I quite liked this book, though it took better than a hundred pages
to get into it. The story was very different than I expected it to
be, and I never quite got used to the two different first person
narratives. The third person narrative was much better.
All throughout the book, I wondered if using six different races
was such a good idea. Since only one of them was human, it took a
while to figure out what the other races were like, and why they were the
way they were. I never really got a feel for the hoon, even though
Alvin was one of the narrators. The traeki were a collection of rings,
stacked one on top of the other, so that they resembled a cone. G'kek
were like wheelchairs, I guess, with magnetic axles to hold onto their
wheels. Qheuens are mighty crab-like creatures, while urs are similar
There was really a lot of good thought that went into the alien
races, because they were really alien. At least in looks. In
attitude, necessarily, they thought and acted like different brands of
One of the tales is completely separate from the others, for
now. Alvin's tale takes us through the seeds of an expedition to
explore the ocean floor, in a home-made submarine. They build and
test the sub, made from the primitive materials that they have, and launch
on a secret mission for one of the sages. To the public, they are
adventurers, but they are to recover a strange piece of advanced machinery.
It is damaged, however, when they find it. So they go after the missing
part, but fall over a cliff in the ocean. There, they encounter (or
are saved by) a monster out of the deep, giant, and metal. I am 100%
certain that these monsters are dolphins, and that by the end of the book,
the starship Streaker, from Startide
Rising, has made its presence known, at least to the readers.
The rest of the tale will have to wait for the next book.
I have no trouble with the story, but it was very strange, especially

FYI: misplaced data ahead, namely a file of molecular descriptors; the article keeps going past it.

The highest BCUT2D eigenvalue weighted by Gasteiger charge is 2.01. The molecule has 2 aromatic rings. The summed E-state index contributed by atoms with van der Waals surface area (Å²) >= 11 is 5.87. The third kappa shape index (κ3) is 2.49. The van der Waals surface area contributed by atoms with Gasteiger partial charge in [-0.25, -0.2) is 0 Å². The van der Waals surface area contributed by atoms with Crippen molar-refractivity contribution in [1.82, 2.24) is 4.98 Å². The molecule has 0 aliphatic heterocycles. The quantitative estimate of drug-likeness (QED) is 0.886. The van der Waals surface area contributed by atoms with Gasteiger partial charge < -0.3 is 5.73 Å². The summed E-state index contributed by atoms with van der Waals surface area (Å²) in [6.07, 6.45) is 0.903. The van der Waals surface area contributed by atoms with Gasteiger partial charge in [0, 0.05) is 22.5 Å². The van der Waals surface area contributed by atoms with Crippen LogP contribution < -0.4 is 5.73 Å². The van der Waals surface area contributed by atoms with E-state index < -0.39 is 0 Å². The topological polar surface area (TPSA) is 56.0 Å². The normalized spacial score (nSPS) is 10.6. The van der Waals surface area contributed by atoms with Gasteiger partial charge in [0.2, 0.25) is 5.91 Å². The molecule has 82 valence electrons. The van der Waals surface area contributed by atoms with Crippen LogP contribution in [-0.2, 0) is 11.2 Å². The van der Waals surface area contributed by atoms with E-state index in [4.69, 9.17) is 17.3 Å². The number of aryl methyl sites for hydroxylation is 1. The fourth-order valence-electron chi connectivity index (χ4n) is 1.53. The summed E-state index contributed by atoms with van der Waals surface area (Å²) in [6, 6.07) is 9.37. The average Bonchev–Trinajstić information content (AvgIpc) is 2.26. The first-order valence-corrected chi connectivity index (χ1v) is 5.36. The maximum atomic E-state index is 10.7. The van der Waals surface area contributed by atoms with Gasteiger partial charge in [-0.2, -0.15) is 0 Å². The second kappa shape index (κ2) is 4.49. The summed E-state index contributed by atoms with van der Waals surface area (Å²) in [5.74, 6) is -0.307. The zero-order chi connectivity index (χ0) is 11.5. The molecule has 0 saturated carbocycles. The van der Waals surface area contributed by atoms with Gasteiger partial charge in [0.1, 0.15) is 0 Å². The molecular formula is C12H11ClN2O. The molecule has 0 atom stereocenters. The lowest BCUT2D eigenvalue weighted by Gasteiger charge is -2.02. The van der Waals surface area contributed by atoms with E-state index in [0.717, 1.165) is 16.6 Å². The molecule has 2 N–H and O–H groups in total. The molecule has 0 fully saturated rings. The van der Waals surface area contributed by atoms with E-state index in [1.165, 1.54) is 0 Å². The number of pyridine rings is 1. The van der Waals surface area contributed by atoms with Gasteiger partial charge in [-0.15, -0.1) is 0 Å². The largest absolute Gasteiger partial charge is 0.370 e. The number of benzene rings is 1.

at first. What was most off-putting was the introduction of new words.
A new word for hour was likely inserted to make the story feel more alien.
Others were the words of a teenager, and it was unsettling to read them.
This part of the story is undoubtedly very important setup, but it only
held my attention in very, very suspenseful parts (of which there were
The other first person narrative takes place from the point of
view of a sage, and it meshes perfectly with the third person narrative
that the rest of the story takes.
The sages are of all races, brought together out of the chaos
into a Commons. The six races all arrived at different times, fleeing
various threats to their race, or simply anonymity. There were struggles
for authority, and brutal wars, especially between the urs and humans,
mostly because humans rode horses, we are led to believe. I do wonder
how and why humans brought horses on a starship?
But now there is peace, even though struggles do arise at times.
Humans are the most advanced people on the planet Jijo, mostly because
they arrived last, but also because they refused to follow whole-heartedly
the path to savagery. The Path of Redemption, as it is sacredly called,
is the devolution of all the races, until they are able to leave no trace
of their existence on the planet. For the planet was designated fallow
for millions of years, and it is forbidden to settle there.
The interesting part of the story is the conflict between the
natives and the ship of gene-raiders that show up from the very start.
They are human, together with a mysterious race called Rothen, who claim
to have uplifted humanity from pre-sentience into sentience. The
sacred scrolls say that when people from the Galaxy show up, they should
cower in front of them and beg forgiveness for illegally settling Jijo,
and destroy everything that they have built, to show their sincerity.
But when the moment comes, they hesitate, especially when they see that
the ship that arrives belongs to illegal pirates.
So the sages wait. The raiders search around the area,
then venture far away, beyond any point where the illegal settlers have
ever gone, past the ruins of the last great star-faring race that legally
settled this world. They are clearly looking for something, and that
something is obviously the dolphin starship Streaker, a starship
that none of the Six know about yet.
Lark is assigned to guide one of the raiders through her trip.
He is a biologist, and he knows more about the local wildlife than most
people on Jijo. He witnesses the procedures of the raiders, and he
even gets to go inside their laboratory. But he also believes that